Why discuss it now?
The Centre for Retail Research issued the ‘Shopping and Crime’; a report which claims that shoplifting is one of the most prolific crimes in the United Kingdom, which costs retailers much more than burglary and mugging.
Even so, the Global Theft Barometer, that assesses the lost revenue attributed to retail crime, indicates that notwithstanding the billions that it is costing retailers and the increasing incidence rates, there is apathy to retail crime consequently it seems to attract lesser attention and understanding from the police.
Is it so bad?
The British Retail Consortium’s retail crime survey estimates that the cost and losses of retail crime are in the region of 1.4 billion and an increase of 31 percent. Even so, the total could be much higher, and that an estimated £4 billion worth of goods was pilfered in various methods during 2010 only. Retail law-breaking was brought into prominence last year during the riots, which left retail outlets being looted, pillaged and set ablaze. The drunken revelry and riotous behaviour affected virtually 7 percent of retail outlets according to the consortium.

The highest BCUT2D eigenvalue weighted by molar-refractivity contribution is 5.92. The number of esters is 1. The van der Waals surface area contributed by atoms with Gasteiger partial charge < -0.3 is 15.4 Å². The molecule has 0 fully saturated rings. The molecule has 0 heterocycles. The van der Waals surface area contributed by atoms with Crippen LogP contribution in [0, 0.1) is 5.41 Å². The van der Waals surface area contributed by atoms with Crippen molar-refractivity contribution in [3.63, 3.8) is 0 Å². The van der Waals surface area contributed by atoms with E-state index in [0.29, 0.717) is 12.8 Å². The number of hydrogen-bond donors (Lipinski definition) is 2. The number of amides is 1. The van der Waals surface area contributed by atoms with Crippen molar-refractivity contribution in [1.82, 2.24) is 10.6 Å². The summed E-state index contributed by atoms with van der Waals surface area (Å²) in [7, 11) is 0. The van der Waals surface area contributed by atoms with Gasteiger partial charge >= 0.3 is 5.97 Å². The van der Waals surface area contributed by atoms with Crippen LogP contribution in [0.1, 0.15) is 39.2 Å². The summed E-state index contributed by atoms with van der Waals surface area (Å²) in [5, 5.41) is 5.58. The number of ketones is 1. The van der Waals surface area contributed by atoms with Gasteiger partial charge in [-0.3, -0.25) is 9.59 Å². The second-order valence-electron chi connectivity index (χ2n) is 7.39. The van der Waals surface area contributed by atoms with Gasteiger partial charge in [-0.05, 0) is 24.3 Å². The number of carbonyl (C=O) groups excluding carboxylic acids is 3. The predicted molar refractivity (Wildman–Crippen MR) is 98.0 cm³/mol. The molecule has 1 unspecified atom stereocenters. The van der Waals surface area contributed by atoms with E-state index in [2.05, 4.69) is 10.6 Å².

Who’s perpetrating the crimes?
Offences by customers attributed for 60 percent all losses according to the British Retailers Consortium. The 2011 retail crime survey, indicated a mean theft value £85. Staff pilfering also accounted for almost 4% of the losses.
What are retailers doing to prevent crime?
Retailers spent over £214 million combating retail crime during the period of 2011. The BRC reported, that it corresponds to approximately £700,000 per company. Retail merchants committed almost their entire crime prevention budget into uniformed retail security guards and surveillance systems.
Notwithstanding the fast response by the police force and extended sentences handed down to perpetrators of the riots in London and various large cities in England. It’s debated that the sentences of offenders in the United Kingdom is not as robust as it is in some different other countries, this includes Europe and the USA. The BRC conceives that sentencing ought to be much harsher and that former offences be taken into account.
What can the Government do?
It has been suggested to introduce locally elected police force and crime commissioners later in the year, which will be responsible to localised retail businesses. The BRC is coordinating with the Home Office to assure that police force realise the affects of retail crime and that their responses to retail crime is also coordinated with retailers.